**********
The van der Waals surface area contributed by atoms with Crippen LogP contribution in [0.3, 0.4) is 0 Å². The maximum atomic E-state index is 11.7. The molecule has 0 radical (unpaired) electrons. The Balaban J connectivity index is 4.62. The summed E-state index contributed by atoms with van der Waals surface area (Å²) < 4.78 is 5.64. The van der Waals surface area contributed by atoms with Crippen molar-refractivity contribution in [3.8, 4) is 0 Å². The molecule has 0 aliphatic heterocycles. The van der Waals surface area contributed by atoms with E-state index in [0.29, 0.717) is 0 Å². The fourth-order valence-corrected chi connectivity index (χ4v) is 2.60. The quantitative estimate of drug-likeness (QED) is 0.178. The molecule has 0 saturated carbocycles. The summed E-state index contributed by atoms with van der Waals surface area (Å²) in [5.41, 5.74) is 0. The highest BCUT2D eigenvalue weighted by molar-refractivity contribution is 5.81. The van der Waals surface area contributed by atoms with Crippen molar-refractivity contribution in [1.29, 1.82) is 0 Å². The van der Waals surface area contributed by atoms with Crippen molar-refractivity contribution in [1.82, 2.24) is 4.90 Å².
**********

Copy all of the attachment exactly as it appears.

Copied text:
The van der Waals surface area contributed by atoms with Crippen LogP contribution in [0.3, 0.4) is 0 Å². The maximum atomic E-state index is 11.7. The molecule has 0 radical (unpaired) electrons. The Balaban J connectivity index is 4.62. The summed E-state index contributed by atoms with van der Waals surface area (Å²) < 4.78 is 5.64. The van der Waals surface area contributed by atoms with Crippen molar-refractivity contribution in [3.8, 4) is 0 Å². The molecule has 0 aliphatic heterocycles. The van der Waals surface area contributed by atoms with E-state index in [0.29, 0.717) is 0 Å². The fourth-order valence-corrected chi connectivity index (χ4v) is 2.60. The quantitative estimate of drug-likeness (QED) is 0.178. The molecule has 0 saturated carbocycles. The summed E-state index contributed by atoms with van der Waals surface area (Å²) in [5.41, 5.74) is 0. The highest BCUT2D eigenvalue weighted by molar-refractivity contribution is 5.81. The van der Waals surface area contributed by atoms with Crippen molar-refractivity contribution in [1.29, 1.82) is 0 Å². The van der Waals surface area contributed by atoms with Crippen molar-refractivity contribution in [1.82, 2.24) is 4.90 Å².